The region’s on-again, off-again drought could be off again in 2020 — that is, if the high snowpack levels recorded so far this winter continue as expected.
The latest figures from the National Water and Climate Center indicate the snow-water equivalent for the Bear River Basin and much of the rest of Utah was well above normal as the new year began.
On Jan. 2, the snow-water equivalent in the Bear River Basin — which drains into Cache Valley — was gauged to be 115% of normal for this time of year, with a couple of locations within the basin at well above that, such as Franklin Basin at 124%, Monte Cristo at 128% and Bug Lake at 141%. The lowest snowpack reading in the basin was Spring Creek Divide at 88%.
Meanwhile, all regions statewide are also enjoying above-average readings, topped by Southwestern Utah at 222% of normal, the Escalante River Basin at 195% of normal, and the Upper Sevier River Basin at 186% of normal.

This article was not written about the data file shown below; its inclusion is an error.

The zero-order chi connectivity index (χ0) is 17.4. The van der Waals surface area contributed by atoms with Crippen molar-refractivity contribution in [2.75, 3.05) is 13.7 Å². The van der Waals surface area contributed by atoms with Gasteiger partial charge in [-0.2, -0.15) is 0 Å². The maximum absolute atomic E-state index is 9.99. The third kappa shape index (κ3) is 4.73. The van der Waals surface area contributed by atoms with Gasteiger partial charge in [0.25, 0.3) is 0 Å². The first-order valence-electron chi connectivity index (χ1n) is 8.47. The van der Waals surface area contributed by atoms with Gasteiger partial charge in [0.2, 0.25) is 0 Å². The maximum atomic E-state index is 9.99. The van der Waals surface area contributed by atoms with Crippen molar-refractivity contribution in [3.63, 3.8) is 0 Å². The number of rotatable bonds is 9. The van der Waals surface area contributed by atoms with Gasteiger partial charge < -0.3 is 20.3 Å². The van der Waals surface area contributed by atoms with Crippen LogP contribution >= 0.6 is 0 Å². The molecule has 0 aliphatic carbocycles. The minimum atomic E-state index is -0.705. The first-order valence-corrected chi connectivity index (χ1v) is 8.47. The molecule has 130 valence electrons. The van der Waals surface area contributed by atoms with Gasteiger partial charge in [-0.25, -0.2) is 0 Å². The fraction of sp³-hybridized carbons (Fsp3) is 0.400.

Utah Climate Center meteorologist Jon Meyer said long-range forecasts call for more of the same, with “a healthy frequency” of winter storms over the next several weeks.
Meyer said much of the state experienced moderate to severe drought conditions over the summer of 2019, the worst being in the Four Corners region.
A rebound, if it occurs, will add to a yo-yo pattern for the state going back a number of years.
“In recent years, the state’s water availability has been rather bi-polar, with 2016/2017 seeing a very strong snowpack — one of the best in a few decades —followed by 2017/2018’s worst drought in 125 years of record,” Meyer wrote in an email to The Herald Journal. “Last year was another good year with snowpack across the state in the top 15% historically. Discounting the record dry 2017/2018 season, the string of good years aligns with the scientific evidence suggesting Utah’s precipitation patterns cycle between wet and dry phases roughly every 4-6 years.”
Referring back to the 2020 outlook, Meyer offered this assessment:
“Based on the early-and-often arrival of this season’s snowfall and the promising start to this year’s snowpack combined with the forecast outlook for continued winter storm activity, I expect drought relief to some degree is already here. We just need it to melt.”